Search Results for 'Nicholas Murphy'

10 results found.

Nothing to lose on Sunday but Cork look ‘mightily impressive’

image preview

We are down to the last nine in the football championship with all of the main protagonists still standing. Kerry are still my favourites to land Sam this year. They should beat Limerick with scores to spare on Sunday. They definitely appear to be focused and sharp this year. From what I hear they are putting in an extra effort to ensure that one of their favourite sons, the ‘Gooch’ has the opportunity to walk the steps in September. Extra miles on the clock and All-Ireland medals in the back pocket tend to blunt hunger levels, but Kerry look ferociously hungry. A number of their players, namely Declan O’Sullivan, Kieran Donaghy, Darren O’Sullivan, and Donnchadh Walsh, have been particularly outstanding for them. I believe they played a challenge last week against Roscommon in Limerick and, despite pulling off half of their first 15, managed to win by seven points. And the word from that game was that the two best players on show were….. you guessed it…… Tomas O’Se and Paul Galvin.

It’s not just in politics that a week is a long time

A week, they say, is a long time in politics. A week in football can be an eternity. Wee James McCartan was being championed as the Messiah last week before the final, the man who resurrected the fortunes of a Down side whose season was full of mediocrity up until the back door stage. He was being hailed as the man who re-energised his troops after they were beaten in the Ulster championship by Tyrone. In fairness, his Down side were liberated once they went in through the back door to begin their tour of the country and there was an incremental improvement in each and every performance as they progressed towards last Sunday’s final. This week McCartan’s performance as manager is being scrutinised in great detail with many in his native county questioning some of his decision-making on the line. I can understand why, as a narrow defeat normally means a huge post-mortem of the losing team’s performance. Before last Sunday’s match everyone suggested that the midfield sector was going to be crucial. It was generally perceived that if Down could manage a supply of decent ball into their pacey forwards, they would be in with a mighty chance of success. Last Sunday they were annihilated in this crucial sector. Cork won 70 per cent of the kick outs and the scale of their dominance was key to their triumph. The Down goalkeeper, Brendan McVeigh, on the other hand, never varied his kickouts throughout the afternoon and it does beg the question why he persisted in making heroes out of both Nicholas Murphy and Aidan Walsh. A more puzzling decision was the substitution of Paul McComiskey with 15 minutes remaining on the clock. He was playing brilliantly all afternoon, kicking three points and giving his opponent the run around. That decision left many perplexed.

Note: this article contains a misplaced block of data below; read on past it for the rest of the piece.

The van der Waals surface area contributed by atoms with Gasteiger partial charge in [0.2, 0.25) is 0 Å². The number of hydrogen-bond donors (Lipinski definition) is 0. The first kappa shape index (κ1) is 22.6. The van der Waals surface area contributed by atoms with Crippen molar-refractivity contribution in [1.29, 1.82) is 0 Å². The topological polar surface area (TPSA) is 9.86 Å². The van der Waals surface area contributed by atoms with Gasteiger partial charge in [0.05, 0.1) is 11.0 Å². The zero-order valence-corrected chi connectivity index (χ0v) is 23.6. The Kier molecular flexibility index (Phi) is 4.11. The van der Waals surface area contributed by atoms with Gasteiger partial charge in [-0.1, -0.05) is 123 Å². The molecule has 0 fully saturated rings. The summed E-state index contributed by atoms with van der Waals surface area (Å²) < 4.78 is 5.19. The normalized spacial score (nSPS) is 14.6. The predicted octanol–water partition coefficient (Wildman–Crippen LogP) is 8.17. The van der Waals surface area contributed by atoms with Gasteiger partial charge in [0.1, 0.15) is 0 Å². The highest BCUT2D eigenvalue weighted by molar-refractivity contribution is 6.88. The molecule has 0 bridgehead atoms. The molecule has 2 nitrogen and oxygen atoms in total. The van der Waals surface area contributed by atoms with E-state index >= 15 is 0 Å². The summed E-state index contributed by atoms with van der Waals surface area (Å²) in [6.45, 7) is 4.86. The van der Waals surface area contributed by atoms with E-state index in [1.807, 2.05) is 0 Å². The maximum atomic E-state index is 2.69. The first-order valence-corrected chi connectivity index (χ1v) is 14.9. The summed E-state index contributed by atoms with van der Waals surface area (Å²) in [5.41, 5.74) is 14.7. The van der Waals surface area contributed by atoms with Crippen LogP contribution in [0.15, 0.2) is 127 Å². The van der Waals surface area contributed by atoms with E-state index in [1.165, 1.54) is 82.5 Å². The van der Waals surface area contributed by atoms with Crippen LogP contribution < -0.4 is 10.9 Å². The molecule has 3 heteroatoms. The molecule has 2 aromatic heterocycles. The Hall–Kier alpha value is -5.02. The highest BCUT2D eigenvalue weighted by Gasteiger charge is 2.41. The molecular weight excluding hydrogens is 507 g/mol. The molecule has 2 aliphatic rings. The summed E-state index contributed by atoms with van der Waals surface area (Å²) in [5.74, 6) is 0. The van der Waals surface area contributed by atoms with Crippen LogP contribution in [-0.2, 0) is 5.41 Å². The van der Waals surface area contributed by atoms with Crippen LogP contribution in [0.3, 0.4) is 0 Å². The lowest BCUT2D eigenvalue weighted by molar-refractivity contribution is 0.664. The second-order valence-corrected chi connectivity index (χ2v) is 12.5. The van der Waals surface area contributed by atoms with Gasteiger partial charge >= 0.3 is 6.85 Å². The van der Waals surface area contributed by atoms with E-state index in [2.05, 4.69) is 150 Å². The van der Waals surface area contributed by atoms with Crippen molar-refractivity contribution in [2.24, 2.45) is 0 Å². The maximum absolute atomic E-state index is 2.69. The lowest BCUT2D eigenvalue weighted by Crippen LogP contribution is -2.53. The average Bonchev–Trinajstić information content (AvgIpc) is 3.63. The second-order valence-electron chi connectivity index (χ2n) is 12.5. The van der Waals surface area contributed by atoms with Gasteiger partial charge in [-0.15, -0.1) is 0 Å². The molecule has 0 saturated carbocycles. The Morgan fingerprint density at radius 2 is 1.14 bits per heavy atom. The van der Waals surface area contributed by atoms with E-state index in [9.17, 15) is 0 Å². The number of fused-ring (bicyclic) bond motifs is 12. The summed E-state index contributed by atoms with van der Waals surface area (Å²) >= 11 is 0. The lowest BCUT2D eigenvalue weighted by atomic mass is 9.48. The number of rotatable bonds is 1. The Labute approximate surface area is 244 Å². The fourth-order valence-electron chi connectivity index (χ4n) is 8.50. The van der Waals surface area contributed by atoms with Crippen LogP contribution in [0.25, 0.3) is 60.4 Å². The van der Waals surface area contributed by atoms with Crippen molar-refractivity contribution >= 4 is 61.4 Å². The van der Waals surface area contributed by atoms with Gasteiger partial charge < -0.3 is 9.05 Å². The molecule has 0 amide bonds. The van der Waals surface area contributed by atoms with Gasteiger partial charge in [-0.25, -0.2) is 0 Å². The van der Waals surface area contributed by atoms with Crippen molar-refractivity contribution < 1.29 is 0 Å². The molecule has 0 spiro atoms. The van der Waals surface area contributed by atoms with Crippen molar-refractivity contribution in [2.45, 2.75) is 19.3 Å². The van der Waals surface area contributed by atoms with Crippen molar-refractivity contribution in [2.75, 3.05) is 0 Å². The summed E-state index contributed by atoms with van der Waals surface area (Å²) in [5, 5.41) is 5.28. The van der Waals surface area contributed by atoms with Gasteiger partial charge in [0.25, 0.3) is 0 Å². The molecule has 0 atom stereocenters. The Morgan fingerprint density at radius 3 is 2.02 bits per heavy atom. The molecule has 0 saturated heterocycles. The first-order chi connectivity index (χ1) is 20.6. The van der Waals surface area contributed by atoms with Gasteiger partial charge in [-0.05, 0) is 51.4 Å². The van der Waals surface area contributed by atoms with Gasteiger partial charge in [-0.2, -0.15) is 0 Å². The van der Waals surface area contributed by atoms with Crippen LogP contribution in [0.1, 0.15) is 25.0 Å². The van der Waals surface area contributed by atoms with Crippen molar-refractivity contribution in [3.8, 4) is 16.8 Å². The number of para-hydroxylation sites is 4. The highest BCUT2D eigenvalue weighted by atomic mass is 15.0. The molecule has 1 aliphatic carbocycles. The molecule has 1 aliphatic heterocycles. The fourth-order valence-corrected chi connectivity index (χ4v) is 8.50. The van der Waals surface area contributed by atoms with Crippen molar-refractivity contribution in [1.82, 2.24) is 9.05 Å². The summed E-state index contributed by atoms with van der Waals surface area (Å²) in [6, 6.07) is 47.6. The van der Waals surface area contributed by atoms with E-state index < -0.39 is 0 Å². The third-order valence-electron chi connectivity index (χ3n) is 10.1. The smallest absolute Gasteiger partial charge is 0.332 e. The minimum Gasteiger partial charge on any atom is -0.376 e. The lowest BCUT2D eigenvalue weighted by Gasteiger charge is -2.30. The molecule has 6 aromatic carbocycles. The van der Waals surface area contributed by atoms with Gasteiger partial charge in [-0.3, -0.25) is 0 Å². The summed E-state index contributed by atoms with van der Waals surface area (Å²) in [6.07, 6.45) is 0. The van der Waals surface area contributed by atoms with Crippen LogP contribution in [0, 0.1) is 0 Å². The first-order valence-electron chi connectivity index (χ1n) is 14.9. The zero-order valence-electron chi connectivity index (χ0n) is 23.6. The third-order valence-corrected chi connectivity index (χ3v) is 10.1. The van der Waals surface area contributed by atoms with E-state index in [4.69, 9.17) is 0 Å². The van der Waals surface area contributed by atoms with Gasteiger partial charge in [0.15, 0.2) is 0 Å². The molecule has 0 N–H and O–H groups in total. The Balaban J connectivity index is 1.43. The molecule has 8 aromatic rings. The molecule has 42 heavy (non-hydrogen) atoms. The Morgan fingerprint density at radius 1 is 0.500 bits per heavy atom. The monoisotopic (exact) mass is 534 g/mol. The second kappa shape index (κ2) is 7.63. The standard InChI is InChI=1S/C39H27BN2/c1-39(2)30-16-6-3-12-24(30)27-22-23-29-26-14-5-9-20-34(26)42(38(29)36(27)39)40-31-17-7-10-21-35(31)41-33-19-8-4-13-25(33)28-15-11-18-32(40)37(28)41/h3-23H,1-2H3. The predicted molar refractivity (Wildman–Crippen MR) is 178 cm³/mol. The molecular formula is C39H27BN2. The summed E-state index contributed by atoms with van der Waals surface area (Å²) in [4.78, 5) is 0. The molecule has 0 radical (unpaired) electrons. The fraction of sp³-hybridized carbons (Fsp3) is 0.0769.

A bridge too far for Roscommon

image preview

All-Ireland quarter final

Connacht footballers to annex Railway Cup for the first time since 1969

Over the past few weekends there has been much made of the huge decline in spectator interest in the Railway Cup.

Connacht look to pick up where they left off in ‘69

Over the past few weekends there has been much made of the huge decline in spectator interest in the Railway Cup.

Connacht footballers to annex Railway Cup this Saturday for the first time since 1969

Over the past few weekends there has been much made of the huge decline in spectator interest in the Railway Cup.